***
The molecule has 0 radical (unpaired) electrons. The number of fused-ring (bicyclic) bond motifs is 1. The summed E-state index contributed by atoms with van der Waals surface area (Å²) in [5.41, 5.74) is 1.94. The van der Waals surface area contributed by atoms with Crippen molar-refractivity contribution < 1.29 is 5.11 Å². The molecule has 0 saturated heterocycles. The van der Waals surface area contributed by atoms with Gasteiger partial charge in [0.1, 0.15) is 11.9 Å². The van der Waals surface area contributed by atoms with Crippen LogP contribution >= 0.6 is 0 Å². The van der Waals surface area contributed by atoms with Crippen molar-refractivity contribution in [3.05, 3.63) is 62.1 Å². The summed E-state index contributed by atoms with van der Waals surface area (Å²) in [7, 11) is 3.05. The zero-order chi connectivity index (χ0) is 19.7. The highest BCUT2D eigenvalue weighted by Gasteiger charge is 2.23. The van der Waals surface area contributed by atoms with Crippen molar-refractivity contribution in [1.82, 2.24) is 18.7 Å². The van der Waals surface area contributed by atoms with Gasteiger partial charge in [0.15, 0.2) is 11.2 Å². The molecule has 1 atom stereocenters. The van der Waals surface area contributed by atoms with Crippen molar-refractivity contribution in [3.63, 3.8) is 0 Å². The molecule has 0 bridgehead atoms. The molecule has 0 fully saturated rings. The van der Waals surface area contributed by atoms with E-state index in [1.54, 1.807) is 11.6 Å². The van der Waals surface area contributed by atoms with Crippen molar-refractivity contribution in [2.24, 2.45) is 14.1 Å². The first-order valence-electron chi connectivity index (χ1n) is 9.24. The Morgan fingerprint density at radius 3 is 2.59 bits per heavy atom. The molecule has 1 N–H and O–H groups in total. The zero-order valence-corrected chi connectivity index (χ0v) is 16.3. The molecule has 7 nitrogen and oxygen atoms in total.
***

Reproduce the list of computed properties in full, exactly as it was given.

The molecule has 0 radical (unpaired) electrons. The number of fused-ring (bicyclic) bond motifs is 1. The summed E-state index contributed by atoms with van der Waals surface area (Å²) in [5.41, 5.74) is 1.94. The van der Waals surface area contributed by atoms with Crippen molar-refractivity contribution < 1.29 is 5.11 Å². The molecule has 0 saturated heterocycles. The van der Waals surface area contributed by atoms with Gasteiger partial charge in [0.1, 0.15) is 11.9 Å². The van der Waals surface area contributed by atoms with Crippen LogP contribution >= 0.6 is 0 Å². The van der Waals surface area contributed by atoms with Crippen molar-refractivity contribution in [3.05, 3.63) is 62.1 Å². The summed E-state index contributed by atoms with van der Waals surface area (Å²) in [7, 11) is 3.05. The zero-order chi connectivity index (χ0) is 19.7. The highest BCUT2D eigenvalue weighted by Gasteiger charge is 2.23. The van der Waals surface area contributed by atoms with Crippen molar-refractivity contribution in [1.82, 2.24) is 18.7 Å². The van der Waals surface area contributed by atoms with Gasteiger partial charge in [0.15, 0.2) is 11.2 Å². The molecule has 1 atom stereocenters. The van der Waals surface area contributed by atoms with Crippen molar-refractivity contribution in [3.63, 3.8) is 0 Å². The molecule has 0 bridgehead atoms. The molecule has 0 fully saturated rings. The van der Waals surface area contributed by atoms with E-state index in [1.54, 1.807) is 11.6 Å². The van der Waals surface area contributed by atoms with Crippen molar-refractivity contribution in [2.24, 2.45) is 14.1 Å². The first-order valence-electron chi connectivity index (χ1n) is 9.24. The Morgan fingerprint density at radius 3 is 2.59 bits per heavy atom. The molecule has 1 N–H and O–H groups in total. The zero-order valence-corrected chi connectivity index (χ0v) is 16.3. The molecule has 7 nitrogen and oxygen atoms in total.